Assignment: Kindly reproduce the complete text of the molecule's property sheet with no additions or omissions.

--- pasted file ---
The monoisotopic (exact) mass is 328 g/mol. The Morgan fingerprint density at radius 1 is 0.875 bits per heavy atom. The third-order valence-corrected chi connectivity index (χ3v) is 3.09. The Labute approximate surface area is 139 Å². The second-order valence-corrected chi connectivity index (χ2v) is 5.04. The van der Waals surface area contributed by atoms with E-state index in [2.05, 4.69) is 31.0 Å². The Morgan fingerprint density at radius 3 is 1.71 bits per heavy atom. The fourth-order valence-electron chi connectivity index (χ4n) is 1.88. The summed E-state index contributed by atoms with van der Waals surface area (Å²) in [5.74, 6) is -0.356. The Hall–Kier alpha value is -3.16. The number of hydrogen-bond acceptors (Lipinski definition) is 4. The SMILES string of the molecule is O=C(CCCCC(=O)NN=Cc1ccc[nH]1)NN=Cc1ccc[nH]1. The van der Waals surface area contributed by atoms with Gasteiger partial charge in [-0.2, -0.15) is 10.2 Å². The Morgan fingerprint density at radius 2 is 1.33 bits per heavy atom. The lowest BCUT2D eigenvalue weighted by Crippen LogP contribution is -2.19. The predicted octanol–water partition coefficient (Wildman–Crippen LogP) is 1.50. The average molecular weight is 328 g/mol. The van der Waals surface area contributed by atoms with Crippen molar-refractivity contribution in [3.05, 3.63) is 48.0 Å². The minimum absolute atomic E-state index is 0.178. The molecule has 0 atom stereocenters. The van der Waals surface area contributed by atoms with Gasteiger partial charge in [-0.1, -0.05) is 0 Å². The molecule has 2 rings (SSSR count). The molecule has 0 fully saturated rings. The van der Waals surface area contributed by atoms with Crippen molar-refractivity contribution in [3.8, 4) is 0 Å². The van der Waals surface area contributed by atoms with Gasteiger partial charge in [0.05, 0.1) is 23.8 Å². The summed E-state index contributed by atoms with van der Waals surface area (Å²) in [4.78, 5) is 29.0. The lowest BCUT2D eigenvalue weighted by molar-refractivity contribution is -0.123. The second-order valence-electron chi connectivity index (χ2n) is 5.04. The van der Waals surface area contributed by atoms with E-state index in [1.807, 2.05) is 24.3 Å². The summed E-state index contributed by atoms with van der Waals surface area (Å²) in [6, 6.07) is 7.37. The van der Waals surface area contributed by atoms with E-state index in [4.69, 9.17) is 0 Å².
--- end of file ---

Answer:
The monoisotopic (exact) mass is 328 g/mol. The Morgan fingerprint density at radius 1 is 0.875 bits per heavy atom. The third-order valence-corrected chi connectivity index (χ3v) is 3.09. The Labute approximate surface area is 139 Å². The second-order valence-corrected chi connectivity index (χ2v) is 5.04. The van der Waals surface area contributed by atoms with E-state index in [2.05, 4.69) is 31.0 Å². The Morgan fingerprint density at radius 3 is 1.71 bits per heavy atom. The fourth-order valence-electron chi connectivity index (χ4n) is 1.88. The summed E-state index contributed by atoms with van der Waals surface area (Å²) in [5.74, 6) is -0.356. The Hall–Kier alpha value is -3.16. The number of hydrogen-bond acceptors (Lipinski definition) is 4. The SMILES string of the molecule is O=C(CCCCC(=O)NN=Cc1ccc[nH]1)NN=Cc1ccc[nH]1. The van der Waals surface area contributed by atoms with Gasteiger partial charge in [-0.2, -0.15) is 10.2 Å². The Morgan fingerprint density at radius 2 is 1.33 bits per heavy atom. The lowest BCUT2D eigenvalue weighted by Crippen LogP contribution is -2.19. The predicted octanol–water partition coefficient (Wildman–Crippen LogP) is 1.50. The average molecular weight is 328 g/mol. The van der Waals surface area contributed by atoms with Crippen molar-refractivity contribution in [3.05, 3.63) is 48.0 Å². The minimum absolute atomic E-state index is 0.178. The molecule has 0 atom stereocenters. The van der Waals surface area contributed by atoms with Gasteiger partial charge in [-0.1, -0.05) is 0 Å². The molecule has 2 rings (SSSR count). The molecule has 0 fully saturated rings. The van der Waals surface area contributed by atoms with Crippen molar-refractivity contribution in [3.8, 4) is 0 Å². The van der Waals surface area contributed by atoms with Gasteiger partial charge in [0.05, 0.1) is 23.8 Å². The summed E-state index contributed by atoms with van der Waals surface area (Å²) in [4.78, 5) is 29.0. The lowest BCUT2D eigenvalue weighted by molar-refractivity contribution is -0.123. The second-order valence-electron chi connectivity index (χ2n) is 5.04. The van der Waals surface area contributed by atoms with E-state index in [1.807, 2.05) is 24.3 Å². The summed E-state index contributed by atoms with van der Waals surface area (Å²) in [6, 6.07) is 7.37. The van der Waals surface area contributed by atoms with E-state index in [4.69, 9.17) is 0 Å².